Mouthfeel: Light body appropriate for the style but maybe a little too thin. It's helped out by the softness of the foam. Carbonation is spritzy but doesn't distract. 

Overall: The lemon leaves added a subtle character to the beer but it was such a mellow flavor that it didn't stand out as anything special. On one hand I think using a larger volume might help but on the other I fear it would add too much herbal flavor. I can't say the leaves added a preferable flavor over lemon peel or any of the common lemon-flavored brewing herbs. 

I wasn't a fan of how much phenolic flavor and how little fruit flavor I got out of fermentation. I think I fermented a little too cool for what I wanted from the yeast but the yeast were pretty old so there might have been some petite mutations changing up the character. I feel like I don't love the flavor I get out of brewing with the Chimay strain so I'll probably try out some other Trappist/abbey strains on subsequent brews.

After a couple more weeks on tap the spice mellowed and the lemon came through more. More banana in the aroma as well. I like it a lot more after additional age seemed to smooth out the beer but I still feel like I should try out some other yeast strains. 



September 14, 2018

This homebrewing blog isn't dead, it just looks that way right now

Mason jars of mixed fermentation slurries had the easy part of the twelve hour ride. Wedged tightly in an overpacked trunk with jars of lemon preserves and fermented chiles, they fought for space with hop crowns, toiletries and a small oak barrel. In the cabin I balanced driving alone with two allegedly drugged cats, a litter box, food and water bowls and piles of pillows packed to form makeshift cat beds. Instead, the older and heavier cat calmly napped for hours at a time in my lap, cutting off circulation to my legs. Meanwhile, the other cat raced laps around the dashboard and seats, yowling constantly. The xanax did nothing. For most of the drive her only moments of silence involved seeing an eighteen wheeler which, for some reason, mesmerized her. Music and phone calls only made it worse. Eventually, somehow, we made it one piece. This concluded months of work packing, preparing one home for sale and finding another to buy. It would begin months of unpacking and making repairs on a house eighty years older than the one we left. But at least my wife and I are approaching being done with everything on the new home.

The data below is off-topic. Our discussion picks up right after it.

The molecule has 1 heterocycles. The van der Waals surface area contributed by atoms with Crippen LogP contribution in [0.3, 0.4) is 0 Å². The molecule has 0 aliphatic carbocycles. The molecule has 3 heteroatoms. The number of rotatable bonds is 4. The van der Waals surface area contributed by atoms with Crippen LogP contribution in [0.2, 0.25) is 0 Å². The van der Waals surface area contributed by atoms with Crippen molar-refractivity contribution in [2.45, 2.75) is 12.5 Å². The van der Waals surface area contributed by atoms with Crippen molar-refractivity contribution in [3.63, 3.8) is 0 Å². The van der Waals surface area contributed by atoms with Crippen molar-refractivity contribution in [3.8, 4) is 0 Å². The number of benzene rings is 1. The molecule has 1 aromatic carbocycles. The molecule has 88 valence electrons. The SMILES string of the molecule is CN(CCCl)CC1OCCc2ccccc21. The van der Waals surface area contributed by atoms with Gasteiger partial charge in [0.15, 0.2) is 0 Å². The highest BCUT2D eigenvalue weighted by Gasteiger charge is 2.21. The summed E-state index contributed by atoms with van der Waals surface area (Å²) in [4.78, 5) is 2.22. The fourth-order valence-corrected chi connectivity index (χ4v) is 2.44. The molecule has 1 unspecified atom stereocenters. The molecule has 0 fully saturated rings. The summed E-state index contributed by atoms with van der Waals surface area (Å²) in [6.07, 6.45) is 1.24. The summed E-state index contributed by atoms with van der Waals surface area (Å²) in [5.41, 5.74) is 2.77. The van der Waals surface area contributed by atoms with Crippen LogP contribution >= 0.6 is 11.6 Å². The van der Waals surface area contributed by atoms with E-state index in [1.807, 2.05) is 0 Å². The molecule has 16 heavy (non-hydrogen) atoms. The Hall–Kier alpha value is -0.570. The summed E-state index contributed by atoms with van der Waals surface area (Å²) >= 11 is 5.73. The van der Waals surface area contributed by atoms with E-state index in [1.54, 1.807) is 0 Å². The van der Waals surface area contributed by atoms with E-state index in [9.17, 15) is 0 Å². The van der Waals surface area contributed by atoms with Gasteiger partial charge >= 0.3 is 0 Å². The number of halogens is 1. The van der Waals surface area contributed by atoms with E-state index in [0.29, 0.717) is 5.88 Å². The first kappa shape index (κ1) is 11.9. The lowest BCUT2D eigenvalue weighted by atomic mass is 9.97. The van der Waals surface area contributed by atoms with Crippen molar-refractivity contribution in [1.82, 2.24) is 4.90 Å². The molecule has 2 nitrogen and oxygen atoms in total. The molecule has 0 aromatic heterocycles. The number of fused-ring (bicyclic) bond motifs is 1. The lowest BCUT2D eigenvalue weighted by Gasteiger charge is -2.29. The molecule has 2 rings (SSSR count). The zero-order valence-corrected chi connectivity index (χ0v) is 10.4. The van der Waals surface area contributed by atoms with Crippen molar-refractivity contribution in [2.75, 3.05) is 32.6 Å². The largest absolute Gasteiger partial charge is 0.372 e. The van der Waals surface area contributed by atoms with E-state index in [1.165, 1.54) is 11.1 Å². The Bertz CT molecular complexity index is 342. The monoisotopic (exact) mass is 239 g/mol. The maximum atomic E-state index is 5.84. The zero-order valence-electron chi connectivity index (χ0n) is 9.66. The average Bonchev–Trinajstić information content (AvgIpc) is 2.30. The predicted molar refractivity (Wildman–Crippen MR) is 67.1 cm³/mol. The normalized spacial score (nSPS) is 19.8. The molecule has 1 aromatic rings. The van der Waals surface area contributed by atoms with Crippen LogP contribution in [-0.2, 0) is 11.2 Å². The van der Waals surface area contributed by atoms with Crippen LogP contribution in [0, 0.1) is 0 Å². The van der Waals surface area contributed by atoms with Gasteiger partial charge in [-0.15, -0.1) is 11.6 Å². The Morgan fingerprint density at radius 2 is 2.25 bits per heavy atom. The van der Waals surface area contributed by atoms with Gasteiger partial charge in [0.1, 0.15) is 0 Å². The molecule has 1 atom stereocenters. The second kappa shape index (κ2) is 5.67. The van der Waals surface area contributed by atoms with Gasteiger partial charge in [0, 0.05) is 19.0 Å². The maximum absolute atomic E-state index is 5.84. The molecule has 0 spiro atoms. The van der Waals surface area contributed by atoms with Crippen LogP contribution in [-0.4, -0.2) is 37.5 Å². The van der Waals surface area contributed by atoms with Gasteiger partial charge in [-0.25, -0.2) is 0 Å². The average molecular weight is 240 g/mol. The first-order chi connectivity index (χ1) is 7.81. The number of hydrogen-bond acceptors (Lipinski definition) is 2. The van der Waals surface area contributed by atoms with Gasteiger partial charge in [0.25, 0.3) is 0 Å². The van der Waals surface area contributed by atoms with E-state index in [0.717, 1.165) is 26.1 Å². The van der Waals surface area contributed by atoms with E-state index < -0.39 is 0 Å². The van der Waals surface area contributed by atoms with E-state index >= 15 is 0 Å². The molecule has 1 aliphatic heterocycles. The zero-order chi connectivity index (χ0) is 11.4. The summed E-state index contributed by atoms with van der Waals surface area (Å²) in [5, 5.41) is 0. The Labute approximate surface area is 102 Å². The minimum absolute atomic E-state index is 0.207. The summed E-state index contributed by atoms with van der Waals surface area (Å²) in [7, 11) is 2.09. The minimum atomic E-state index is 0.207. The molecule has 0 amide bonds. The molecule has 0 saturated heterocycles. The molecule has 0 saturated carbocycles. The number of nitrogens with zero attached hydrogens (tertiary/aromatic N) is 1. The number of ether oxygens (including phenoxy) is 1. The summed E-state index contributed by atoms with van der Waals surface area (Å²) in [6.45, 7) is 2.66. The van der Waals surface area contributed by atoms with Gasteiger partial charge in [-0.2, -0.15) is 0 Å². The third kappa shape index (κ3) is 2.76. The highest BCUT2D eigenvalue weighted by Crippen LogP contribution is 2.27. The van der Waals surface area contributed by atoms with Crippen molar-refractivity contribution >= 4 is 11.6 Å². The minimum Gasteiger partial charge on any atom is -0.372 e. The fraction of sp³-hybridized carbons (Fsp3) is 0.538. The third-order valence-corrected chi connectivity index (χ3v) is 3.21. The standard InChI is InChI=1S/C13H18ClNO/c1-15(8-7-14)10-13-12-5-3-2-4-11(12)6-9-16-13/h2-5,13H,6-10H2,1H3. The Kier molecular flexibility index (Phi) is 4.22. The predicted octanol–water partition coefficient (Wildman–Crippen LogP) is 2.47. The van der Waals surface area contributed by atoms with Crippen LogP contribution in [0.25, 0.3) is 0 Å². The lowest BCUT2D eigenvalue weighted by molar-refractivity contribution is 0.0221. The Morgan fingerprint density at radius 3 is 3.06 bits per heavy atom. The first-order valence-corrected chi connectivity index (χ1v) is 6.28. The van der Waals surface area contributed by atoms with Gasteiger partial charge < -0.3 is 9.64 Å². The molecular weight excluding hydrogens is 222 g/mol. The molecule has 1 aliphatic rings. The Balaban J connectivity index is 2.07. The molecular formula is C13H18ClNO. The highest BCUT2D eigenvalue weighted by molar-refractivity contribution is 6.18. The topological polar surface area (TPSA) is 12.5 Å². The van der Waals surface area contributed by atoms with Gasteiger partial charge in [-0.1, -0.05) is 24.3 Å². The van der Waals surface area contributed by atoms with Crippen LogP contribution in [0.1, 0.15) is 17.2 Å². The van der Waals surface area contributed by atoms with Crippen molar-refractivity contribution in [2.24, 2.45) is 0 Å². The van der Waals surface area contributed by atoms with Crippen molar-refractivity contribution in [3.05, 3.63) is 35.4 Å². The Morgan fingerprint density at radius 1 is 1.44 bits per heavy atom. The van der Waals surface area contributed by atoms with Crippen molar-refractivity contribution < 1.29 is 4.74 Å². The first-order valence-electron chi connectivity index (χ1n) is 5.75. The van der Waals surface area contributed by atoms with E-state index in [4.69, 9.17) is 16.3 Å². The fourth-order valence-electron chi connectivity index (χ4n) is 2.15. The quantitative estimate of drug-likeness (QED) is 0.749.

Hopefully that gives some insight into the long absence from blog posts here. I haven't given up on the blog. Instead, the move gave me an opportunity to rebuild my physical brewing space along with rebuilding my approaches to brewing. These changes will affect the content here so I wanted to carve out a post not only to announce my return to posting regularly but also what those future posts will entail.

New homebrewing space

The new home offers a lot of new and different brewing opportunities. At the old house my homebrewing equipment was jammed into a small closet with pieces of brewing equipment and boxes of bottles littered around several other rooms. I know a lot of homebrewers can relate. Here I have a large closet and office/brewing space in the basement where I can keep everything nicely organized. With more space also comes the space to keg beer which is a huge change for me. I've brewed for nine years and bottled exclusively, which is a pretty crazy concept for a lot of homebrewers.

The other big difference with the move is the change in climate which opens a lot of doors. Growing brewing ingredients is not the easiest task in Texas where it is hot much of the year and the lower latitude forecloses the option to grow many of the fruit and other ingredients I might want to add to beer. I tried growing hops for year with little success. I could get bine growth but not great cone production. At the new house I have a nice garden space and I've brought along my hops (three of four survived the mid-growing season move). I want to look at growing some beer-friendly fruit and herb. Colorado also gives access to a wide range of fruit both for purchase and to forage. My neighborhood is full of all sorts of fruit trees.

So what does this mean for my brewing and ongoing content here?

Homebrewing in Colorado